I recently went on a tear about how I’d like for more women in video games to throw off the shackles of gender concepts in favor of just being as interesting and genuine as possible. The female protagonists from WayForward are a perfect example of what I mean. Their female leads sometimes cute, sometimes beautiful, but always distinctly feminine, but without being defined solely by their gender.
Their next game, Mighty Milky Way is no different. It’s planet hopping, gravity-based puzzle platformer about a little green alien girl who exudes confidence, charm, sex appeal, but most importantly, she clearly does things her own way. She hangs out with a T-Rex, beats up said T-Rex, and isn’t afraid to spin some records after the fight.
Speaking of that T-Rex, the “pre-production artwork” you see above is evidence of how that character was designed. The little check mark on the right says it all. WayForward is the studio that’s willing to give a hastily drawn picture of a cyborg dinosaur scribbled onto some lined paper the green light for an appearance in an up and coming videogame. That’s my idea of a studio who knows how to have fun with the process of game development.
Read on for a better look at the intentions, concepts, ideas, and awesome doodles that went into the creation of Mighty Milky Way, courtesy of WayForward’s Sean Velasco.
Dtoid: What are you hoping players experience when they play Mighty Milky Way?
SV: We want players to scratch their brains over devious puzzles. We want them to grit
their teeth as they skim past the surface of a dangerous planet. We want them to shed
a single tear when they hear the choirs singing “T-Rex!”. Above all, they should scratch
their heads at the nonsense, and then smile as they embrace it!
Dtoid: How did you come up with the characters for Might Milky Way, particularly Luna. Any
Olimar influence in there? Jetsons maybe?
SV: The only thing those characters have in common are bubble helmets! I’m surprised
you didn’t throw “The Fury” from Metal Gear Solid 3 in there too. We basically just
wanted to make a cute little space girl that had a sort of 50’s retro chic, and Luna was
the result! As you can see in my admittedly crude concept art, she was originally way
more retro. Naturally, that got massaged out as we made the game mightier.
The T-Rex was drawn on a legal pad while we were at Jack in the Box. Not
Dtoid: By my count, Luna is the third original WayForward heroine to star in her own game.
That’s more than a lot of bigger, older developers have done in their lifetime. Is there a
reason why WayForward is so fond of female protagonists?
SV: We’ve actually had several of them over the years in addition to the ones you see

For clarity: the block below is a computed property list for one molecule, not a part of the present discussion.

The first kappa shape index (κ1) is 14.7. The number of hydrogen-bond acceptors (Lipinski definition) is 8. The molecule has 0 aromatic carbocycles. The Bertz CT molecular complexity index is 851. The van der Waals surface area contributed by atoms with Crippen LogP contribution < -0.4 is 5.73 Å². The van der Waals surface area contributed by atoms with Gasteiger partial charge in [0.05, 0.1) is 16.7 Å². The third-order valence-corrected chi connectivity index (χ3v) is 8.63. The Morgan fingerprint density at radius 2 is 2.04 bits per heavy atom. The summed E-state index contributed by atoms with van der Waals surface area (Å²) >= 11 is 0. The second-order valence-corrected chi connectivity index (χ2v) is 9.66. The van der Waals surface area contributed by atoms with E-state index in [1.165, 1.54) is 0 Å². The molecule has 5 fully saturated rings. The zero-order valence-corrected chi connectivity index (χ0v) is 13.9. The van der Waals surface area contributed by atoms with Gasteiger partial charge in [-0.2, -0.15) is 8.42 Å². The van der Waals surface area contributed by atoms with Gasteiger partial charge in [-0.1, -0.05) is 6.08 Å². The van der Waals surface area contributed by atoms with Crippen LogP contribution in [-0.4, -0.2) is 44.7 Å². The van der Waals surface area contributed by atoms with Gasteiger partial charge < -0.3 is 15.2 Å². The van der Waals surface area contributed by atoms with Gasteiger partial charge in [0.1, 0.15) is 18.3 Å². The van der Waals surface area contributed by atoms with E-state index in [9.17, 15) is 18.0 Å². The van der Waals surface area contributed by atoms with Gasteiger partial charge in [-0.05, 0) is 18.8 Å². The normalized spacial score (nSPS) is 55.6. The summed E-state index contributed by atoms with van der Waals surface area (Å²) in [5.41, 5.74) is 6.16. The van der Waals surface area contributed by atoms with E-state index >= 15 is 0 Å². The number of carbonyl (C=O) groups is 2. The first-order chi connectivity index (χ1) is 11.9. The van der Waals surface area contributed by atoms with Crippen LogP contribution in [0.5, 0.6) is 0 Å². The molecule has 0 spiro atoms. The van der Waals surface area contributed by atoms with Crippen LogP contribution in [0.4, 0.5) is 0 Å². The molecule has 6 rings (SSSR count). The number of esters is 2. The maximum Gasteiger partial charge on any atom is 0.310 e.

on DSiWare. Our creative director, Matt Bozon, is fond of female leads, especially
ones that are strong characters in addition to just looking pretty. The other directors
and I wholeheartedly agree with this concept, and it’s become one of our core tenets.
WayForward fights the misogyny!
Dtoid: WayForward also has a knack for designing female characters that aren’t overly
sexualized or objectified. Do you have general rules around the way that you design
your female protagonists?
SV: We like our characters to be attractive and appealing. But, it’s important to let the
personality dictate the look. It’s easy to make a sexy-looking design, but not necessarily
an attractive character. Discerning audiences can tell the difference, and it’s easy to
turn people off. Milky Way’s lead gal “Luna” is a character I’d be proud to show my
mom! Side note: whenever I’m working on something bloody or violent, she always
says “Why can’t you make another sweet game like a boy and his blob? That game was
Dtoid: Back to Mighty Milky Way, what lessons did you learn from designing Mighty Flip
Champs, and how did you apply those lessons to designing your new “Mighty” game?
SV: The Bozon Bros. designed Mighty Flip Champs, whereas I helmed Mighty Milky
Way. The team makeup and structure was totally different on both projects. However,
the Milky Way team looked hard at the unique aspects of Mighty Flip Champs and
valiantly endeavored to bring them to our game. The two Mighty games are very
different, with distinct personalities, but we think that’s what’s great! Hopefully we can
do another Mighty game with a different team, and it would be a third pillar of quirk!
Dtoid: Is there a specific reason for the reoccurring “Mighty” prefix?
SV: We wanted to tie the games together so that they would stand out among other
game titles. Ideally, we could make a bunch of Mighty games; games that have the
same reoccurring elements. Players would go in knowing sort of what to expect, and we
could build a library of unique games under the same moniker! Think the Bit.Trip games
and Pixeljunk series and you aren’t too far off.
Dtoid: Is there any potential for a retail release of your DSiWare games? Sadly, there are a
lot of people who don’t have their DSi’s online, and I feel like they’re missing out.
SV: While we love the DSiWare platform, we are always looking at different ways to get
our games to the players. I wouldn’t be surprised to see some of WayForward’s original
titles coming to other platforms in the near future…
Dtoid: Any potential to bring your games to other download services or consoles?
SV: Absolutely! I can’t talk about it right now, but you will hear more about our diabolical
plans very soon!
Dtoid: In closing, what’s your favorite thing about Mighty Milky Way thus far?
SV: The music in this game is truly amazing! However, I am going to have to call out
Luna and the T-Rex’s relationship as my favorite part of the game. Their dynamic is just
so complicated, realistic, and exciting. Once you play the game, you will understand. Or
maybe you won’t! That’s the beauty and mystery of Might Milky Way.